Can vegans make a difference?
If we think a vegan burger at McDonald’s is a good idea, we can actively participate by buying or recommending the burger. Or, we can just silently support it and leave it to other people to buy it. But what if the vegan movement (in Finland or internationally) was actually able to help make or break this experiment? The fact that the burger is called McVegan seems to imply that the McDonald’s folks have at least to some degree the vegan target audience in mind.
Suppose that, as the news articles seem to imply, the success the Finish experiment can influence or determine if and to what extent this burger will be rolled out in other countries. Think of the massive number of animals who would be spared a lifetime of suffering. I feel confident in saying that, assuming all this, I would be fine with spending my own money on this and asking others to do the same. Furthermore, if I were director of a Finish organization, I might actually recommend all vegans to go there (though I would take into account the potential backlash of less pragmatic vegans).

It is important to realize that McDonald’s has tried to launch a vegan or vegetarian burger several times in different countries, but nowhere quite succeeded (except in India). Imagine that the McDonald’s US vegan burger launched in California and New York City in 2003 had succeeded, and had been rolled out nationally and internationally, and had inspired other companies… It’s hard to say if the vegan movement could have played a significant role in that, but it is not unthinkable. (Interestingly, the person who oversaw the Southern California rollout of the McVeggie burger, Don Thompson, eventually became McDonald’s CEO, but has since left the company and now is on Beyond Meat’s board of directors.)

Bad intentions are good enough
As is very often – and often rightly – the case, our judgment of an action is partly inspired by how we see the intentions or motivations of the people behind the action. It is entirely safe to assume that the motivation to introduce the McVegan is financial. A lot of Facebook comments are exactly about this: McDonald’s is only in it for the money; they are money grubbing bastards, etc., etc. Wanting to make a profit is, of course, entirely normal for a company. Yet, many of us don’t like that motivation, while we love ethical motivations. Do a little experiment for yourself: imagine the CEO of McDonald’s Finland is a vegan and introduced the burger because she wants to do something good for animals. Chances are you will notice your opinions about the whole thing shift.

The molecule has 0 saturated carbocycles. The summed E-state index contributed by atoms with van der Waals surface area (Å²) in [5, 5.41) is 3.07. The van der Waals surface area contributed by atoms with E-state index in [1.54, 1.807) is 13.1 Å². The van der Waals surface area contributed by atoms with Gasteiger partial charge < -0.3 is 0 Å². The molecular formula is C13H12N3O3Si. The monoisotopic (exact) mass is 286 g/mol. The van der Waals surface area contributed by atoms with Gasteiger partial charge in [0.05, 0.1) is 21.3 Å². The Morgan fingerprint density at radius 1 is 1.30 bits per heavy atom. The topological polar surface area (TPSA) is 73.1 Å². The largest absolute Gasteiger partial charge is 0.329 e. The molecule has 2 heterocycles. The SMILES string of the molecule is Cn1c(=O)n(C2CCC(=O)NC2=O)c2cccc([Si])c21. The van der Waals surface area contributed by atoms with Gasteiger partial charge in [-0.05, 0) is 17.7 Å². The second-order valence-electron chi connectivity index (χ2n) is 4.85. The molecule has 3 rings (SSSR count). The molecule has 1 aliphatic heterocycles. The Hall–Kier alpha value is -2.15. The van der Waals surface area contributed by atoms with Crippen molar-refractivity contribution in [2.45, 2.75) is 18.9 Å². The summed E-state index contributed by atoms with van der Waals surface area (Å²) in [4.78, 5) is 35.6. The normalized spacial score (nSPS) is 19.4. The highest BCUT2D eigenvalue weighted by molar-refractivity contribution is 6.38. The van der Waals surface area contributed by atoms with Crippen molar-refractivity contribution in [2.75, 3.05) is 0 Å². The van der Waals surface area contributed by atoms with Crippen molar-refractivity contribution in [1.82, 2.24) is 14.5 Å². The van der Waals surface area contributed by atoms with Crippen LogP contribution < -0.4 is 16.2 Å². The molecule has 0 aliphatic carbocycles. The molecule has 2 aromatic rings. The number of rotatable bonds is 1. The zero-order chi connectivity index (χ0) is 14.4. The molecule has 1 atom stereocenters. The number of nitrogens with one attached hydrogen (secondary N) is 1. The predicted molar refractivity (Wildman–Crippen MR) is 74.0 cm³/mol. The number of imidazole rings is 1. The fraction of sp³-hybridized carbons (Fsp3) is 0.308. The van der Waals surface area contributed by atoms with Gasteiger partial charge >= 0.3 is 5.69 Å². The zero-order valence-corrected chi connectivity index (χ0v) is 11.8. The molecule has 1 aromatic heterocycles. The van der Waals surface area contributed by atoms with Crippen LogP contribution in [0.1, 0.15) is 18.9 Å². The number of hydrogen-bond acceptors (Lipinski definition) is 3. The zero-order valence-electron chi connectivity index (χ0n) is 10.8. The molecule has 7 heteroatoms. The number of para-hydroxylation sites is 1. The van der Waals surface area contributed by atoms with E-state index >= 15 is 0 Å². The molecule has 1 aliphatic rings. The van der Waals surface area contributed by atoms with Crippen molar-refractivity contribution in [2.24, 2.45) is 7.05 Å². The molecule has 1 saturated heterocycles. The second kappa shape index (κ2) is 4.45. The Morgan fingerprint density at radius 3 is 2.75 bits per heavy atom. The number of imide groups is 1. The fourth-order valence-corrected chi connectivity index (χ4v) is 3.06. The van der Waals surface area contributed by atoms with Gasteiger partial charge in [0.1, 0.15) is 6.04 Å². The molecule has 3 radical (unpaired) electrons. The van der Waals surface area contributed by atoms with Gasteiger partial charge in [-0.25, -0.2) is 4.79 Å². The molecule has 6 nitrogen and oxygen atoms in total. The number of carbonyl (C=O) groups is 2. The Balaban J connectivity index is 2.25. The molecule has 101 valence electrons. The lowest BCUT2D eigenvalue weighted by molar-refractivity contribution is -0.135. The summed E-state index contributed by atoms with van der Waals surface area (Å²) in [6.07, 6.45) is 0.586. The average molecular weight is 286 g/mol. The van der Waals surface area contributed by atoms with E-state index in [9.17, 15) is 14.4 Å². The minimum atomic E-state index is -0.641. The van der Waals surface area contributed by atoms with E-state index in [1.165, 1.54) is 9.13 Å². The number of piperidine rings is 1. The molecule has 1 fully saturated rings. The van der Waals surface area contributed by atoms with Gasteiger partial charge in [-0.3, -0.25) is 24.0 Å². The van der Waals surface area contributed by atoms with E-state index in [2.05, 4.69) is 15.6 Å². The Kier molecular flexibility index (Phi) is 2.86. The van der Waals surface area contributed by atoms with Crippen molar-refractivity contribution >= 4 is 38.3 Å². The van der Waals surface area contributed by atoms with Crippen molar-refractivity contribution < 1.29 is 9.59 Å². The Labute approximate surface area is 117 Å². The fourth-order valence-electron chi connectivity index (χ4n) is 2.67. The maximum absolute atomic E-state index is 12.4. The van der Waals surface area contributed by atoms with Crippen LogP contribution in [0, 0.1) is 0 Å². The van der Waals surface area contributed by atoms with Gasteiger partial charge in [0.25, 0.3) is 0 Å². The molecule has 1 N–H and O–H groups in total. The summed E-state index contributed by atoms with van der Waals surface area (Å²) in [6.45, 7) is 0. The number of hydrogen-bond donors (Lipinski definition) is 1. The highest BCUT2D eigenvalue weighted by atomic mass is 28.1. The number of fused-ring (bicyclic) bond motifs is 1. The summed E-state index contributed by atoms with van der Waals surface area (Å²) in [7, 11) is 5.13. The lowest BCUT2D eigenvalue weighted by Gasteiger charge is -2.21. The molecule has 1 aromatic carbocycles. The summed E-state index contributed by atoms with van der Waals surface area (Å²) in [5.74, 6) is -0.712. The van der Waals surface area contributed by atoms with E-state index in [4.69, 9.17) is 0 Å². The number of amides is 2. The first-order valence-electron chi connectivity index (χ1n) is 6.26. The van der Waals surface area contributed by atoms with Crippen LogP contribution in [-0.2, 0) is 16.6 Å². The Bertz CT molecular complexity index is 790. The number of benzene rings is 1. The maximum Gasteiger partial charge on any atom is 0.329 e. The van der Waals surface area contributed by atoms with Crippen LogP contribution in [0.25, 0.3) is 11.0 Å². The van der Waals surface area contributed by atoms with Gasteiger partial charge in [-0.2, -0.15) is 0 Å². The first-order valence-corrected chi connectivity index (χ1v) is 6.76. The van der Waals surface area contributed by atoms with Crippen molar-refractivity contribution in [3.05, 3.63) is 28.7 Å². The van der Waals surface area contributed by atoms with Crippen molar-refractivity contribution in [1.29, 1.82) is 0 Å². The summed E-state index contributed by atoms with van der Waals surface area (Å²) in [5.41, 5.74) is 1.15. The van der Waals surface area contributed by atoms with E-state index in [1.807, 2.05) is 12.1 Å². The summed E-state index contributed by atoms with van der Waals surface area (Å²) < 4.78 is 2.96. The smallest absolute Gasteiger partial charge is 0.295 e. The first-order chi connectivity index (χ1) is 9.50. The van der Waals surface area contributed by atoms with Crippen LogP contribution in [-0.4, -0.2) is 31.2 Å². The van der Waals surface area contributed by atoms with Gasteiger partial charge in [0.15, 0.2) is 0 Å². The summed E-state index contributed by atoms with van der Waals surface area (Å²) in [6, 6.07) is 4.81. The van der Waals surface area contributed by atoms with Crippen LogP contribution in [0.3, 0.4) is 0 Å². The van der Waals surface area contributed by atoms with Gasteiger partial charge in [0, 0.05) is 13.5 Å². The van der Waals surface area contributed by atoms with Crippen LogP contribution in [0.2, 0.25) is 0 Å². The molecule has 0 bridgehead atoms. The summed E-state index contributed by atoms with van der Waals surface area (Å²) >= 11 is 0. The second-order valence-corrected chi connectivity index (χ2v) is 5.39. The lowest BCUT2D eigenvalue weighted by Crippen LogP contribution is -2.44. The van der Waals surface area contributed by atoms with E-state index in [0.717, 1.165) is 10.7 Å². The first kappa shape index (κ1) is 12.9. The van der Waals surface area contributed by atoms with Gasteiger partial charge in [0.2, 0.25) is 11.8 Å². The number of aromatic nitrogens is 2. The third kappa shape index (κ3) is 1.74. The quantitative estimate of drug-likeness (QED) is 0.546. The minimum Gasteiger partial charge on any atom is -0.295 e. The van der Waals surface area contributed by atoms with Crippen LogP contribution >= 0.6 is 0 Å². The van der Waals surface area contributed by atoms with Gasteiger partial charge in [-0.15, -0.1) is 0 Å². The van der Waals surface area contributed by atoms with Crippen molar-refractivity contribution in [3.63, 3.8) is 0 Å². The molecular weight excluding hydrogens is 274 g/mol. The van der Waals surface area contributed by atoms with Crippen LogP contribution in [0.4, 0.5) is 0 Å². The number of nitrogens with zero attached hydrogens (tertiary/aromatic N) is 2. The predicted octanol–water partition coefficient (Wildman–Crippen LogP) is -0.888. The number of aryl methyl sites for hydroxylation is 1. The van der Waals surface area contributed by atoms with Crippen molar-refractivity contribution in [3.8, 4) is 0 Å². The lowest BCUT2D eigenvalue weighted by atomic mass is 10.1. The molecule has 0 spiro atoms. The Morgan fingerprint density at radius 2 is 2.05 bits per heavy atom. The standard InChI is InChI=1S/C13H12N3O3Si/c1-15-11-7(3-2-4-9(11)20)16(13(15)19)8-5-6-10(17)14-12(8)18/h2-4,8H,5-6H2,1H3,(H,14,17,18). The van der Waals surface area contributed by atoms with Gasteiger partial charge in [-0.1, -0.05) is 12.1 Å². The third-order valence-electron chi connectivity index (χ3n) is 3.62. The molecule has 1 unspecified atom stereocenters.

The question, though, is how important are these intentions? The animals certainly don’t care. With Saul Alinsky, a social justice activist, I agree that we should allow people to do the right thing for the wrong reasons. Alinsky writes in Rules for Radicals:

“With very rare exceptions, the right things are done for the wrong reasons. It is futile to demand that people do the right thing for the right reason – this is a fight with a windmill. The organizer should know and accept that the right reason is only introduced as a moral rationalization after the right end has been achieved, although it may have been achieved for the wrong reason – therefore, he should search for and use the wrong reasons to achieve the right goals.”

I was CEO of McDonald’s for one day
Maybe twenty years ago, in my very early activism days, I organized a protest at a brand new McDonald’s in our town (Ghent, Belgium). We had a bunch of people there, with the obligatory signs, slogans and pamphlets, and one or two newspapers covered it. About fifteen years later, when I was director of EVA, the organization I had cofounded, I did what was called a “jobswitch” with the CEO of McDonald’s Belgium (this was an initiative of a sustainability organization of which we were both members). While I gave a presentation and got to know some of the people, practises and procedures of the McDonald’s Belgium team, my own team entertained and informed their CEO and presented him with the best meat alternatives available. The day finished with me and the CEO – who hadn’t seen each other all day – doing a closing meeting. Which happened… exactly at the McDonald’s where I had organized the protest many years ago…
The demonstration was an example of confrontation, while the jobswitch day was a form of collaboration, or at least, something that could lead to that. Today, these two forms of taking action are still valid and necessary, but I myself am more of a believer in collaboration than confrontation.

No bust, no revolution, but gradual change
McDonald’s is not going to just disappear. And, it’s not just suddenly going to turn into a vegan company. The only thing that can happen is gradual improvement. I respect vegans who want to have nothing to do with that improvement, and want to stay as far away from some companies as they can (rational arguments are helpful). I’m not saying that boycotts are never useful or successful. And, I can obviously see value in supporting vegan businesses as much as possible. But, I think that this alone won’t cut it, and I believe, for the animals, the support of big companies, well-intentioned or not, is not just a luxury. Like it or not, it is a necessity.

And just in case anyone at McDonald’s is listening: thanks for this try out AND yes, we want you to do more.